Do we not see anything drastically wrong, when we have to spend hours after hours, each and every day, in a unending search for water – usually, from overly-crowded and sparse public boreholes, or privately-owned water sources, where we are charged exorbitantly – yet, we reside in homes adequately installed with taps, from where, once upon a time, potable water would flow flawlessly?
In fact, instead of confronting those who are the primary cause of our misery and pain, we would rather fight amongst ourselves at these boreholes – as we scuffle to get this precious water ahead of others.
Is there anything to be proud of, when we can not make a living from whatever we are truly passionate about, but ‘forced’ into some other career – which, we probably hate, and always stresses us out – merely, because that is the only thing available for some semblance of a liveable existence?
How many of us have reluctantly been pushed into farming, for instance – because, that was the only relatively ‘profitable’ (whatever that means by Zimbabwean standards) venture – when, in fact, we would rather be writers, or teachers, or nurses, or sportspeople, etc?
Honestly, does all this not paint a very worrisome picture of who we are as Zimbabweans?
No, it does not show us as a patient. No, it does not show us as peaceful. And, no, it does not show us as a grateful people.
On the contrary, this trait within us portrays a most troubling image of a people who have chosen to be captives of their own fear, and self-hate.
Fear – as we appear willing to be oppressed and subjugated, for fear of brutalization by a regime notorious for its insatiable thirst for blood and atrocities.
Self-hate – as we appear to believe that we are not worthy of a decent, dignified, and respectable life, which God Almighty freely gave us – but, would rather celebrate, and gratefully embrace any crumbs that our leaders throw at us, from their table of feasting.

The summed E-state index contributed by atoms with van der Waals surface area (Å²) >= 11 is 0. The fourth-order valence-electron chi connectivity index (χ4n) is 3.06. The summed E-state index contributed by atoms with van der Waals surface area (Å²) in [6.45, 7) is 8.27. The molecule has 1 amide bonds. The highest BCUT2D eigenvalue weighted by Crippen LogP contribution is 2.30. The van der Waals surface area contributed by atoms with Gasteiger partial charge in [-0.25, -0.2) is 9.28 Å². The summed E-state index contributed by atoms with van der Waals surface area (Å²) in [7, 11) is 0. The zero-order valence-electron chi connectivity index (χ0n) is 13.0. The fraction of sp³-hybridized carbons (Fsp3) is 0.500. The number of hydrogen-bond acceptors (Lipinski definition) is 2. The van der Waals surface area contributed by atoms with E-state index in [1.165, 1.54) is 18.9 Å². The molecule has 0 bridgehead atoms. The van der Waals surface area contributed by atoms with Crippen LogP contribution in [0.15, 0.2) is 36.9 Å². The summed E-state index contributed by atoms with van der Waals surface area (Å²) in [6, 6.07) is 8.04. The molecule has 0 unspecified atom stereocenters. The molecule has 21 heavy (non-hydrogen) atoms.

Standing up for one’s rights does not necessarily call for physical and violent confrontation – since, that would clearly be the highest level of insanity and senselessness, in the face of a regime that knows no other language than brute force, and the spilling of blood – but, at least, bravely resisting, and speaking out, through the various constitutional powers we have at our disposal.
In Shona they say, “zvinonaka zvinodhura” – in other words, a good life does not come on a silver platter – and, if we sincerely desire the decent, dignified, and respectable life, that we deserve, then it is time that we stopped celebrating and accepting the mediocre, but, rather fearlessly and unflinchingly standing up, and speaking out, for what is truly ours.
Honestly, why would anyone ululate, sing, and dance for spending long hours in queues for food handouts, or spending the whole day fetching water at a borehole kilometres away, or receiving electricity an only few hours a day, or being given a couple of boxes of medications – in a nation endowed with some of the world’s greatest riches, which only a powerful few lavishly benefit from, whilst the rest wallow in abject poverty?
© Tendai Ruben Mbofana is a social justice activist, writer, author, and speaker. Please feel free to contact him on WhatsApp/Call: +263733399640 / +263715667700, or Calls Only: +263782283975, or email: firstname.lastname@example.org.